The depiction of the nymph Castalia – until 2016 the only representation of a woman in the arcaded courtyard – was the starting point for the art project “The muse has had enough”, developed and realised by the arist Iris Andraschek for the Bundesimmobiliengesellschaft and the University of Vienna.
German writer and women’s rights activist Hedwig Dohm wrote in 1876, “A woman should study because she wants to, because having no limits in one’s choice of profession is a major factor in one’s individual freedom and happiness.”
Women were admitted to the University of Vienna for the first time in 1897, from 1901 on the qualification for university entrance was the Higher School Certificate from a girls’ grammar school. As of 1919, girls were also allowed to go to less expensive public secondary schools, which had only admitted boys until that point.
In 1907 the Romanicist Elise Richter was the first woman in Austria to gain her habilitation (qualification to teach at university level). In 1921 she was the first woman to receive an associate professorship at Vienna University, albeit without pay. The Faculty for Catholic Theology was the last faculty to admit women in 1945. 11 years later in 1956, physicist Berta Karlik was the first woman to be granted a full professorship at the University of Vienna.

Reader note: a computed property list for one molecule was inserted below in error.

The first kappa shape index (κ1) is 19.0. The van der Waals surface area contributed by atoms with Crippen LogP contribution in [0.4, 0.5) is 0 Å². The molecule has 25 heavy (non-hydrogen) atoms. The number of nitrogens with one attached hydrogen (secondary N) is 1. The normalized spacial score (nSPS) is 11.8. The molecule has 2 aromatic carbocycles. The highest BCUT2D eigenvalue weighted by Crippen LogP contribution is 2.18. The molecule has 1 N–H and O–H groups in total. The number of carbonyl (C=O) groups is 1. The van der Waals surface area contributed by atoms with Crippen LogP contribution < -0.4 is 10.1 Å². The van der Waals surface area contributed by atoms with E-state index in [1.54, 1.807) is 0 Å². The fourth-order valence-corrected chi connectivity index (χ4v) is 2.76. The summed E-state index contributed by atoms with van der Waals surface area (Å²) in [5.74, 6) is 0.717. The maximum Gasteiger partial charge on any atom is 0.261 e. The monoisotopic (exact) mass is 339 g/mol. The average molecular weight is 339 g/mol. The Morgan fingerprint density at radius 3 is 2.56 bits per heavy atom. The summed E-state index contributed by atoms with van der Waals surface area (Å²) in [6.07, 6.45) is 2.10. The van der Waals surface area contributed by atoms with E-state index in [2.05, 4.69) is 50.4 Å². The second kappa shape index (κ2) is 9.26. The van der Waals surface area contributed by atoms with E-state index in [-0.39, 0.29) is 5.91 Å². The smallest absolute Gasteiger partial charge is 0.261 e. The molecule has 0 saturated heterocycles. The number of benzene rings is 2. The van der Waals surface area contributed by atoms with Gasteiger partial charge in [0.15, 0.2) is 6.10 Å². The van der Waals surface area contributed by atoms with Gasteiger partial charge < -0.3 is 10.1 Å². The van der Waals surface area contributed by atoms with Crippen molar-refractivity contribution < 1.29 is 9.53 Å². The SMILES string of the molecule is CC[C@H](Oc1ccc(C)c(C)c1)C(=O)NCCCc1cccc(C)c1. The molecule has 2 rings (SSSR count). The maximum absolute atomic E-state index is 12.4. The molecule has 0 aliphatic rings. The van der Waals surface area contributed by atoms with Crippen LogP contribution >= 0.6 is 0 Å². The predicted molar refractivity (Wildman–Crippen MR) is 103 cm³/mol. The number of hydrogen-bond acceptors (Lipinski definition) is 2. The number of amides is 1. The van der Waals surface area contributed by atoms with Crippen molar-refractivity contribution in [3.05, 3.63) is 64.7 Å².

Since the beginning of the 1990s advancement for women and equality have been statutory. In 1995 a work group for equal treatment issues was established at Vienna University, in 1995 the first women’s advancement plan made for the science department. Since the University became self-governing in 2004, advancement for women and equality have been a focus of development.
For although women have constituted over 50% of the student body since the beginning of the 1980s, they are still extremely underrepresented in the higher scientific positions at the University.
The failure to honour the achievements of female scientists equally was the starting point for the art project “The muse has had enough!” in the arcaded courtyard. It had long been the subject of critical reflection that there was but a single honorary plaque in the arcaded courtyard commemorating a woman, Marie von Ebner-Eschenbach.
The artist Iris Andraschek expresses this using a shadow inlay. The failure of the University to honour the achievements of men and women equally is epitomised by the shadow on the floor of the arcaded courtyard and expressed in words on the stone plinths.